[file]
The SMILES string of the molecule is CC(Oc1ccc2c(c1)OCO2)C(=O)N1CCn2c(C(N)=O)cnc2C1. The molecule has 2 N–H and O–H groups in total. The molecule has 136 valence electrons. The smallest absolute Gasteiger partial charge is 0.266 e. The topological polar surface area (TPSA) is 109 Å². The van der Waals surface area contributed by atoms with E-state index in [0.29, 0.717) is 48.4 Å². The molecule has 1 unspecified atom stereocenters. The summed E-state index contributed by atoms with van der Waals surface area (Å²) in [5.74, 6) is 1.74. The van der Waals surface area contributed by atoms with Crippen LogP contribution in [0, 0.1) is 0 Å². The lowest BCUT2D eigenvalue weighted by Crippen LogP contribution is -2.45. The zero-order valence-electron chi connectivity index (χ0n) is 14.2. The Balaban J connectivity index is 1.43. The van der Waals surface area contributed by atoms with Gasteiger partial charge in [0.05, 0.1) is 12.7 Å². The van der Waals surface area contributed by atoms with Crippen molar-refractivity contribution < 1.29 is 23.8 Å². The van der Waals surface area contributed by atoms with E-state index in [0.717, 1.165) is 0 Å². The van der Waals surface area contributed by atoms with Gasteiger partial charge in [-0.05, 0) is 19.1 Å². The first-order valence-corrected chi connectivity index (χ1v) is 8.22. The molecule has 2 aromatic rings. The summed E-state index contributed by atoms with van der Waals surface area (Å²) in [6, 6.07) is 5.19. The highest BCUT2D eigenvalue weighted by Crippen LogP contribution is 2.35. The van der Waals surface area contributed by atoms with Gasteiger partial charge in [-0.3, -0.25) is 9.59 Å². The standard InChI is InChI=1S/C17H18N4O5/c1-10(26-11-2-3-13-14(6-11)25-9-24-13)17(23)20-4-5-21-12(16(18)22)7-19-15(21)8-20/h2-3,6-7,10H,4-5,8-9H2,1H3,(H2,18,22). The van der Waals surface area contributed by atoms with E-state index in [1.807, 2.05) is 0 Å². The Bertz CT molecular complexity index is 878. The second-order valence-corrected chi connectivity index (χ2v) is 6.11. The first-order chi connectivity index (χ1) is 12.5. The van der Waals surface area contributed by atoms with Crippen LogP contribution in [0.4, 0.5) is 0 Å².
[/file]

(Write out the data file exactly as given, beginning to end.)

The SMILES string of the molecule is CC(Oc1ccc2c(c1)OCO2)C(=O)N1CCn2c(C(N)=O)cnc2C1. The molecule has 2 N–H and O–H groups in total. The molecule has 136 valence electrons. The smallest absolute Gasteiger partial charge is 0.266 e. The topological polar surface area (TPSA) is 109 Å². The van der Waals surface area contributed by atoms with E-state index in [0.29, 0.717) is 48.4 Å². The molecule has 1 unspecified atom stereocenters. The summed E-state index contributed by atoms with van der Waals surface area (Å²) in [5.74, 6) is 1.74. The van der Waals surface area contributed by atoms with Crippen LogP contribution in [0, 0.1) is 0 Å². The lowest BCUT2D eigenvalue weighted by Crippen LogP contribution is -2.45. The zero-order valence-electron chi connectivity index (χ0n) is 14.2. The Balaban J connectivity index is 1.43. The van der Waals surface area contributed by atoms with Gasteiger partial charge in [0.05, 0.1) is 12.7 Å². The van der Waals surface area contributed by atoms with Crippen molar-refractivity contribution < 1.29 is 23.8 Å². The van der Waals surface area contributed by atoms with E-state index in [0.717, 1.165) is 0 Å². The van der Waals surface area contributed by atoms with Gasteiger partial charge in [-0.05, 0) is 19.1 Å². The first-order valence-corrected chi connectivity index (χ1v) is 8.22. The molecule has 2 aromatic rings. The summed E-state index contributed by atoms with van der Waals surface area (Å²) in [6, 6.07) is 5.19. The highest BCUT2D eigenvalue weighted by Crippen LogP contribution is 2.35. The van der Waals surface area contributed by atoms with Gasteiger partial charge in [-0.3, -0.25) is 9.59 Å². The standard InChI is InChI=1S/C17H18N4O5/c1-10(26-11-2-3-13-14(6-11)25-9-24-13)17(23)20-4-5-21-12(16(18)22)7-19-15(21)8-20/h2-3,6-7,10H,4-5,8-9H2,1H3,(H2,18,22). The van der Waals surface area contributed by atoms with E-state index in [1.807, 2.05) is 0 Å². The Bertz CT molecular complexity index is 878. The second-order valence-corrected chi connectivity index (χ2v) is 6.11. The first-order chi connectivity index (χ1) is 12.5. The van der Waals surface area contributed by atoms with Crippen LogP contribution in [0.4, 0.5) is 0 Å².